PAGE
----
Donated irrigation system will help growers combat drought season
By Sally Voth -- email@example.com
WOODSTOCK -- More digging than usual was going on at the Volunteer Farm on Friday.
Thanks to donated labor and supplies, the farm, which grows produce to distribute to the Blue Ridge Area Food Bank and the Capital Area Food Bank, will be able to use a well-fed drip irrigation system rather than irrigating from a lake on the farm.
The Virginia Water Well Association paid for the digging and installation. In March, the association will be back to install a pump and finish the job, said Taylor Hering, vice president of Cain Associates, which manages the association.
Just under 200 association members were at the Volunteer Farm on Friday to learn more about digging a well in karst topography, characterized by sinkholes, fissures and caves.
Hering said the observers spent time in a makeshift outdoor classroom in the morning learning about geology, and then started observing the drilling process. She said Virginia, North Carolina, Tennessee, West Virginia, Maryland and Delaware were all represented.
"They will stop [drilling] every once in a while to explain any trouble they have had, any problems that come with drilling in karst," she said.
By late morning, the drill had gotten down about 160 feet, and casing was being run inside the hole, said VWWA President Eric Rorrer, of Christiansburg-based Rorrer Well Drilling Inc.
"Then, we're hoping to see some pretty significant yield of water," he said. "It's one of those [things,] you don't know until you get there.
"It's a great continuing education opportunity. At the same time, this is a fairly unique opportunity. We're hoping to provide a lot of water for the Volunteer Farm here, while we're providing a great deal of education to our members."
Manassas-based Northern Virginia Drilling Inc. was doing the work with an air rotary rig.
"That's what makes the association go -- volunteers, people donate," owner Jack Miller said.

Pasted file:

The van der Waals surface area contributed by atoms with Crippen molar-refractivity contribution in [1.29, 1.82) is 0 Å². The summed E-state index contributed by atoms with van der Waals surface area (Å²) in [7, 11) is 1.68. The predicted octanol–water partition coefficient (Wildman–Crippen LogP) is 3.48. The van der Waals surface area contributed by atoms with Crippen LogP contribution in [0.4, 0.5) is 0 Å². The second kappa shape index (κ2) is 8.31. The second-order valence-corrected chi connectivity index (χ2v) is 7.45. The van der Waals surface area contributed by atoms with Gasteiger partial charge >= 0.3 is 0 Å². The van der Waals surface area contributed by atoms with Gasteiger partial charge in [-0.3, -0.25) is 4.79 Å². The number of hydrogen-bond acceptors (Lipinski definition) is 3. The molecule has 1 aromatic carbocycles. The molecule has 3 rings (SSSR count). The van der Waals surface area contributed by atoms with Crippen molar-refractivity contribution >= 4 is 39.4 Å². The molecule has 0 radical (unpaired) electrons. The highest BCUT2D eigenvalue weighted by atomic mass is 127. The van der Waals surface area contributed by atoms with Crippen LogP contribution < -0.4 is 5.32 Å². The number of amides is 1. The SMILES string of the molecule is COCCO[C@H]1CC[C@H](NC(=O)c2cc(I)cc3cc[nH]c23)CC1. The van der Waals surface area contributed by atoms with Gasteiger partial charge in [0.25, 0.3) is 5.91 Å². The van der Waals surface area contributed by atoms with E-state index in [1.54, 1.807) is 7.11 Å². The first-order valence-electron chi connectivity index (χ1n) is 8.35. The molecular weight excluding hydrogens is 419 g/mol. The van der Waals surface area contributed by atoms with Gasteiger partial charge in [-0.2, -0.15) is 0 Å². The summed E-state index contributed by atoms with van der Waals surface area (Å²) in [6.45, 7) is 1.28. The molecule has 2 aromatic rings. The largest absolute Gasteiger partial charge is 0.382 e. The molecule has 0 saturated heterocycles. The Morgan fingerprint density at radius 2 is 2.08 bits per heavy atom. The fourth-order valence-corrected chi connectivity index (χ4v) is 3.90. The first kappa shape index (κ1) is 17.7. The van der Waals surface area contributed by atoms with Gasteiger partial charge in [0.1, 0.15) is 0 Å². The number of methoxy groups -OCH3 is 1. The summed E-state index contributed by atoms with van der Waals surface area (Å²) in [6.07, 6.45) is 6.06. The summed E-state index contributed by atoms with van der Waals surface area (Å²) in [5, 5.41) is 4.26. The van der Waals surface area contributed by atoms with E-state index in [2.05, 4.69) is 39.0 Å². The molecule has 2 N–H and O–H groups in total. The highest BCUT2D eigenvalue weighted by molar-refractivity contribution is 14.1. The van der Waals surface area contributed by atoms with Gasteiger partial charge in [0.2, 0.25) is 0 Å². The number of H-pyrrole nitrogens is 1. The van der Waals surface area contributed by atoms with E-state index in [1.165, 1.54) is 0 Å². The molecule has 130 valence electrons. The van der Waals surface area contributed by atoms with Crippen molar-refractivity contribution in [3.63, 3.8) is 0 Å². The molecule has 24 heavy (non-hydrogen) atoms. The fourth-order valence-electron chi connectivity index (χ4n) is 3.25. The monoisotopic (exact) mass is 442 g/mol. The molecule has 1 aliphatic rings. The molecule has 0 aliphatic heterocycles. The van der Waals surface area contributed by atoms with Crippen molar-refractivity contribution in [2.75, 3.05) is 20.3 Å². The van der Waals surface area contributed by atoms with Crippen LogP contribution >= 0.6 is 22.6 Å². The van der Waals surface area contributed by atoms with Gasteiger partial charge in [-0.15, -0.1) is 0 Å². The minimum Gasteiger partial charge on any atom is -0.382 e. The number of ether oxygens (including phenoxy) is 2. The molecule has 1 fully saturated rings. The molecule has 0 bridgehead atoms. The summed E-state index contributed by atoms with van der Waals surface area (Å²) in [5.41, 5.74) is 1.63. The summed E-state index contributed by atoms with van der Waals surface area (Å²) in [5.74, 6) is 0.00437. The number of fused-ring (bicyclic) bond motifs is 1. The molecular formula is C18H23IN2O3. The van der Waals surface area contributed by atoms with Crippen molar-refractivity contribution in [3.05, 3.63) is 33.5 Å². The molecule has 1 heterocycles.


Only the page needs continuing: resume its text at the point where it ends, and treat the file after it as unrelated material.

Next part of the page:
The well and laborers were "a wonderful contribution to our effort," Volunteer Farm founder Bob Blair said.
"Drought kills us," he said. "We're planning on laying about 8,000 feet of pipe to every part of the farm. In the past, we've tried to irrigate from the lake. Overhead irrigation creates an awful lot of weeds. We will be going to a black plastic mulch with the drip irrigation system under that."
Chuck Jackson, the farm's development director, said the new well should help the operation increase its produce yield by about 60 percent. The need remains great, according to Blair.
"The number of people getting food through the system is growing so much," he said.
The two food banks distribute to about 800 food pantries and soup kitchens, Blair said.
"Whatever they get out of the food bank is canned goods, and what they need is fresh vegetables," he said. "We know that [children's] nutritional issues are immense in the sense that the obesity rate of kids getting food through the system is twice the norm ... so the more nutritious vegetables we can provide, the better."
Late Friday afternoon, Blair reported the drill hit a "pretty good patch of water" at 300 feet. It had a flow of about 20-25 gallons per minute.
"They went through several layers of rock and water and mud, and it felt like they could get more water if they go deeper, but at the same time, they could lose the whole thing if they got into a cave or whatever," Blair said. "They felt that this was a good well and enough water for us."
For more information about the Volunteer Farm, visit
www.worldfoundationforchildren.com, or call 459-3478.